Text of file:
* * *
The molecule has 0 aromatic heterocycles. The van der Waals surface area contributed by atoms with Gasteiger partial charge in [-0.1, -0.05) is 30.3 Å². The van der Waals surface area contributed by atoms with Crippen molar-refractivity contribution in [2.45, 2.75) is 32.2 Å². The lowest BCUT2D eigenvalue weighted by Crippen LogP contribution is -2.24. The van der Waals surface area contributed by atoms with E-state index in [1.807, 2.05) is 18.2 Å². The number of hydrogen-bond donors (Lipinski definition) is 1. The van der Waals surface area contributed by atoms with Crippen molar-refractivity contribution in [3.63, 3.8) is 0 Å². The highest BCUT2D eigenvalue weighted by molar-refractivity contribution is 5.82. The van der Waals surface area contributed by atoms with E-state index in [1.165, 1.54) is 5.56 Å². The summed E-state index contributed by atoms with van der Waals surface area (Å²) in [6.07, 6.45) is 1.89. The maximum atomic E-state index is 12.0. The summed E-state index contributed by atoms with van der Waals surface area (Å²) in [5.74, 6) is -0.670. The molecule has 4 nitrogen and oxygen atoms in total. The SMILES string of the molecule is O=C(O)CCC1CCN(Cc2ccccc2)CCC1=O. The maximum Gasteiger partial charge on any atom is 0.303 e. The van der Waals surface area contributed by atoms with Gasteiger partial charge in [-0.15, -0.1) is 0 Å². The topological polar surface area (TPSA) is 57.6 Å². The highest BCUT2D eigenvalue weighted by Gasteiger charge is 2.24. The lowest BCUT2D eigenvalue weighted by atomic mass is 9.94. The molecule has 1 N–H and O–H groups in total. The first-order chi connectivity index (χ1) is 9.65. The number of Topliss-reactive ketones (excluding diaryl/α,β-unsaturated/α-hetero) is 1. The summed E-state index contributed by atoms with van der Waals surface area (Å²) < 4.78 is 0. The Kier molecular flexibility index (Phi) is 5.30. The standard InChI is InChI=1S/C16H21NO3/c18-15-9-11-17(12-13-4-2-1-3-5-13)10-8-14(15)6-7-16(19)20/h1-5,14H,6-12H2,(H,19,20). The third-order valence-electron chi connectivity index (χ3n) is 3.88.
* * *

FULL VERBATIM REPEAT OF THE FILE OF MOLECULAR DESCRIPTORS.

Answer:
The molecule has 0 aromatic heterocycles. The van der Waals surface area contributed by atoms with Gasteiger partial charge in [-0.1, -0.05) is 30.3 Å². The van der Waals surface area contributed by atoms with Crippen molar-refractivity contribution in [2.45, 2.75) is 32.2 Å². The lowest BCUT2D eigenvalue weighted by Crippen LogP contribution is -2.24. The van der Waals surface area contributed by atoms with E-state index in [1.807, 2.05) is 18.2 Å². The number of hydrogen-bond donors (Lipinski definition) is 1. The van der Waals surface area contributed by atoms with Crippen molar-refractivity contribution in [3.63, 3.8) is 0 Å². The highest BCUT2D eigenvalue weighted by molar-refractivity contribution is 5.82. The van der Waals surface area contributed by atoms with E-state index in [1.165, 1.54) is 5.56 Å². The summed E-state index contributed by atoms with van der Waals surface area (Å²) in [6.07, 6.45) is 1.89. The maximum atomic E-state index is 12.0. The summed E-state index contributed by atoms with van der Waals surface area (Å²) in [5.74, 6) is -0.670. The molecule has 4 nitrogen and oxygen atoms in total. The SMILES string of the molecule is O=C(O)CCC1CCN(Cc2ccccc2)CCC1=O. The maximum Gasteiger partial charge on any atom is 0.303 e. The van der Waals surface area contributed by atoms with Gasteiger partial charge in [-0.15, -0.1) is 0 Å². The topological polar surface area (TPSA) is 57.6 Å². The highest BCUT2D eigenvalue weighted by Gasteiger charge is 2.24. The lowest BCUT2D eigenvalue weighted by atomic mass is 9.94. The molecule has 1 N–H and O–H groups in total. The first-order chi connectivity index (χ1) is 9.65. The number of Topliss-reactive ketones (excluding diaryl/α,β-unsaturated/α-hetero) is 1. The summed E-state index contributed by atoms with van der Waals surface area (Å²) < 4.78 is 0. The Kier molecular flexibility index (Phi) is 5.30. The standard InChI is InChI=1S/C16H21NO3/c18-15-9-11-17(12-13-4-2-1-3-5-13)10-8-14(15)6-7-16(19)20/h1-5,14H,6-12H2,(H,19,20). The third-order valence-electron chi connectivity index (χ3n) is 3.88.